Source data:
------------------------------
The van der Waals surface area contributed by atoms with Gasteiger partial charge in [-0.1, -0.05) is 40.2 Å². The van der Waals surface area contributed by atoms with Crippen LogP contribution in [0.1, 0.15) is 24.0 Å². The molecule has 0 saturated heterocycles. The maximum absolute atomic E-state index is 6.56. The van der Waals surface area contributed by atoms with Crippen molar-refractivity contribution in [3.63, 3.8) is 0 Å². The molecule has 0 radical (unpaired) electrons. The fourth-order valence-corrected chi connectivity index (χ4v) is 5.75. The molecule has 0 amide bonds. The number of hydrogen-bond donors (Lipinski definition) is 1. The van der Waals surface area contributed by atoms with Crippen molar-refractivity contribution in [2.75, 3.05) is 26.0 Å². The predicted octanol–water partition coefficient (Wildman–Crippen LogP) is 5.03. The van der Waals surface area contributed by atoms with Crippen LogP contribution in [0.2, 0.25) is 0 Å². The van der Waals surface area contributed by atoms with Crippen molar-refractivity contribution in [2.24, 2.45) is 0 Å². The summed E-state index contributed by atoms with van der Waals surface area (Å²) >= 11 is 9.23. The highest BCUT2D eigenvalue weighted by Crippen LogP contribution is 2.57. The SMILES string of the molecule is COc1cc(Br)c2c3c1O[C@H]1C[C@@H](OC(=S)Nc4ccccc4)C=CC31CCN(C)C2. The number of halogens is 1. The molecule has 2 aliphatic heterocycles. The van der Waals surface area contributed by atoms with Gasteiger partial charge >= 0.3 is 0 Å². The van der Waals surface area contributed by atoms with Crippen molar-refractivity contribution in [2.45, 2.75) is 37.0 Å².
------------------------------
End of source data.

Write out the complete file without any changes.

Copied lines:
The van der Waals surface area contributed by atoms with Gasteiger partial charge in [-0.1, -0.05) is 40.2 Å². The van der Waals surface area contributed by atoms with Crippen LogP contribution in [0.1, 0.15) is 24.0 Å². The molecule has 0 saturated heterocycles. The maximum absolute atomic E-state index is 6.56. The van der Waals surface area contributed by atoms with Crippen molar-refractivity contribution in [3.63, 3.8) is 0 Å². The molecule has 0 radical (unpaired) electrons. The fourth-order valence-corrected chi connectivity index (χ4v) is 5.75. The molecule has 0 amide bonds. The number of hydrogen-bond donors (Lipinski definition) is 1. The van der Waals surface area contributed by atoms with Crippen molar-refractivity contribution in [2.75, 3.05) is 26.0 Å². The predicted octanol–water partition coefficient (Wildman–Crippen LogP) is 5.03. The van der Waals surface area contributed by atoms with Crippen LogP contribution in [0.2, 0.25) is 0 Å². The van der Waals surface area contributed by atoms with Crippen molar-refractivity contribution in [2.24, 2.45) is 0 Å². The summed E-state index contributed by atoms with van der Waals surface area (Å²) >= 11 is 9.23. The highest BCUT2D eigenvalue weighted by Crippen LogP contribution is 2.57. The SMILES string of the molecule is COc1cc(Br)c2c3c1O[C@H]1C[C@@H](OC(=S)Nc4ccccc4)C=CC31CCN(C)C2. The number of halogens is 1. The molecule has 2 aliphatic heterocycles. The van der Waals surface area contributed by atoms with Gasteiger partial charge >= 0.3 is 0 Å². The van der Waals surface area contributed by atoms with Crippen molar-refractivity contribution in [2.45, 2.75) is 37.0 Å².